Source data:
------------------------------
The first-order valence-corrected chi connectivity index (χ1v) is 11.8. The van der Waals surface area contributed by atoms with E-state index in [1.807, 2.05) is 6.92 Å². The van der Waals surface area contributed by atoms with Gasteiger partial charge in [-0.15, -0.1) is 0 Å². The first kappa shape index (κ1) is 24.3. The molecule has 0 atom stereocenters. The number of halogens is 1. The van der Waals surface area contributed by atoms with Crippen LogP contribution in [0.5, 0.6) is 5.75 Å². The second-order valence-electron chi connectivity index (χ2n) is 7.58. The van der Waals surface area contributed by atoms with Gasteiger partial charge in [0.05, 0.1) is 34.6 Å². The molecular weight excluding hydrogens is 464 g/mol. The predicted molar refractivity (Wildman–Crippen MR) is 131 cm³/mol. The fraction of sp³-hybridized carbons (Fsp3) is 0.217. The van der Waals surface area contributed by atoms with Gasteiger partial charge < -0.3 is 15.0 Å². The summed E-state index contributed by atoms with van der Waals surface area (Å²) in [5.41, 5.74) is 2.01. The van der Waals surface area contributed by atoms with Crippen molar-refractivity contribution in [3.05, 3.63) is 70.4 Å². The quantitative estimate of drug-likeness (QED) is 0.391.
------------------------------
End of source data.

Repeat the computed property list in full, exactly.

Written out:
The first-order valence-corrected chi connectivity index (χ1v) is 11.8. The van der Waals surface area contributed by atoms with E-state index in [1.807, 2.05) is 6.92 Å². The van der Waals surface area contributed by atoms with Gasteiger partial charge in [-0.15, -0.1) is 0 Å². The first kappa shape index (κ1) is 24.3. The molecule has 0 atom stereocenters. The number of halogens is 1. The van der Waals surface area contributed by atoms with Crippen LogP contribution in [0.5, 0.6) is 5.75 Å². The second-order valence-electron chi connectivity index (χ2n) is 7.58. The van der Waals surface area contributed by atoms with Gasteiger partial charge in [0.05, 0.1) is 34.6 Å². The molecular weight excluding hydrogens is 464 g/mol. The predicted molar refractivity (Wildman–Crippen MR) is 131 cm³/mol. The fraction of sp³-hybridized carbons (Fsp3) is 0.217. The van der Waals surface area contributed by atoms with Gasteiger partial charge < -0.3 is 15.0 Å². The summed E-state index contributed by atoms with van der Waals surface area (Å²) in [5.41, 5.74) is 2.01. The van der Waals surface area contributed by atoms with Crippen molar-refractivity contribution in [3.05, 3.63) is 70.4 Å². The quantitative estimate of drug-likeness (QED) is 0.391.